Guest Blog - My business journey - pursuing my passion for artisan handcrafted jewellery
A guest blog on the journey to pursuing your passion from Angela Benjamin, founder of AngeB Designs - designer and creator of stunning artisan jewellery.
Creativity has always been my passion...
As a child, I was always making things and made my first ‘handbag’ at the age of 6! I studied science A levels whilst also attending A level art classes but in those days only 3 A ‘s were allowed and my parents wanted me do “something medical”, so sadly art was dropped and I ended up studying physiotherapy.
After 6 years working in the NHS, I left London and moved to Scotland for a year, to study for a Master’s degree in Sports Medicine at Glasgow University. My plan then was to return to London and maybe work for a sports team or sports shoe company but I found myself working in a small private Hospital, where after 4 years I became head of the physiotherapy department.
I really enjoy being a physiotherapist, the interaction with patients and making a difference in their health and ultimately their lives can be really gratifying but I would never say my job was my passion. I still had this longing to be a maker.
Taking a break made me take the plunge...
In 2009, after a brief sabbatical where I worked in Tanzania in an orphanage school for two months, I came home with a ‘now or never’ attitude. I decided to take the leap and after doing a BTEC in Art & Design at a local college, got a place at Chelsea Art School in London, where I studied part-time (whilst still working full-time as a physiotherapist) for a foundation diploma. The plan was to go back to university and do a degree in Architecture - something I’d always dreamt of doing. Being at art school was an amazing experience, despite being at least 20 years older than the majority of my class mates!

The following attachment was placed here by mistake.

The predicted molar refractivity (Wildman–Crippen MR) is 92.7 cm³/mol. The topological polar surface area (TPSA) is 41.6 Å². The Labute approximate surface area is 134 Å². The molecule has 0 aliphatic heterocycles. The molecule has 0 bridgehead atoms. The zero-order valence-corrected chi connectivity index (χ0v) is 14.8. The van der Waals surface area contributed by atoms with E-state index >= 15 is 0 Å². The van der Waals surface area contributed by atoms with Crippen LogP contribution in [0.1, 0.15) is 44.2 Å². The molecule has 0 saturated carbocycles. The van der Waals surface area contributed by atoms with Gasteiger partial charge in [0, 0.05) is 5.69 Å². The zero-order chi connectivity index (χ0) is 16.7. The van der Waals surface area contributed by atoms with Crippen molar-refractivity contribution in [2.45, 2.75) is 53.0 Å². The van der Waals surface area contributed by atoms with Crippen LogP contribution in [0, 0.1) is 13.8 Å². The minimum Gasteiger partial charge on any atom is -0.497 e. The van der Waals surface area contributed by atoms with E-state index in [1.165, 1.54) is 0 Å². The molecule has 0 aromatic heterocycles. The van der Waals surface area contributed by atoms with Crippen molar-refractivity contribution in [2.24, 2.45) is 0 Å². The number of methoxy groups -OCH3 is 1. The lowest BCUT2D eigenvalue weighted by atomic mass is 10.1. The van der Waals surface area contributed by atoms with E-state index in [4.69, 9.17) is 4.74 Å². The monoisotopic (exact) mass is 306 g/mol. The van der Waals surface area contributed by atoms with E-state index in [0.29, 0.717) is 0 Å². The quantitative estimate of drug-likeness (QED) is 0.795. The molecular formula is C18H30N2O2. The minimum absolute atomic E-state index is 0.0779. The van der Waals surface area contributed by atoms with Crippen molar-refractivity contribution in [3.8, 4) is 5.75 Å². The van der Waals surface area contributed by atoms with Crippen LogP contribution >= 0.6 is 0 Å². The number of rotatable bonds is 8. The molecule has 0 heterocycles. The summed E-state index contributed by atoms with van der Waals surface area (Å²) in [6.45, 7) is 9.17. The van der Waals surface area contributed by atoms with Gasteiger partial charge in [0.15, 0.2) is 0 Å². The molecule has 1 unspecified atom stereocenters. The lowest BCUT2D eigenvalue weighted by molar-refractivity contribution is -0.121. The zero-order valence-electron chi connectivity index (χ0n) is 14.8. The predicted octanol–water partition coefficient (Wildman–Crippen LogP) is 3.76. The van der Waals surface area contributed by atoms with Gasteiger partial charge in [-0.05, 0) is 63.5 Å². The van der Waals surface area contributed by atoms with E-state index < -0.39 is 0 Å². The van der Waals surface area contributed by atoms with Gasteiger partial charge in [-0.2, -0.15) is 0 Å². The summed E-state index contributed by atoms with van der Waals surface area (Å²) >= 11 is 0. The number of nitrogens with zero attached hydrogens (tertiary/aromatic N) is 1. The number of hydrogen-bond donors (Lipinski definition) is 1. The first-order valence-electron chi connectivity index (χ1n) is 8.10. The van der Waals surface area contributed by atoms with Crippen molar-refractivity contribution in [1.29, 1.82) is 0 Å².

I think hanging out with ‘the kids’ as I called them, helped me tap into a more fearless, more carefree way of thinking. However, the potential cost of a further seven years of study combined with trying to pay a mortgage meant that my dream career was not a realistic goal at that stage in my life. I was lucky enough to have some very encouraging art school tutors, who saw how much I loved design and 3-D making. They
recommended I pursued other avenues to satisfy my creative bug and assured me that I didn’t need a degree to be a maker.
You don't need all the qualifications to pursue your dream if you have talent..
After enrolling in a local adult education jewellery course and making my first silver ring, I was hooked! I immediately bought some basic pieces of equipment, so that I could continue making at home. I initially made jewellery for myself and when I started to get compliments from friends and family, I gave pieces away. Pretty soon I had more rings than I could wear and a friend suggested that I tried selling at a local market. Although I didn’t sell very much at my first market, I got some great feedback and discovered that just like in my ‘day job’ I enjoyed the interaction with my customers.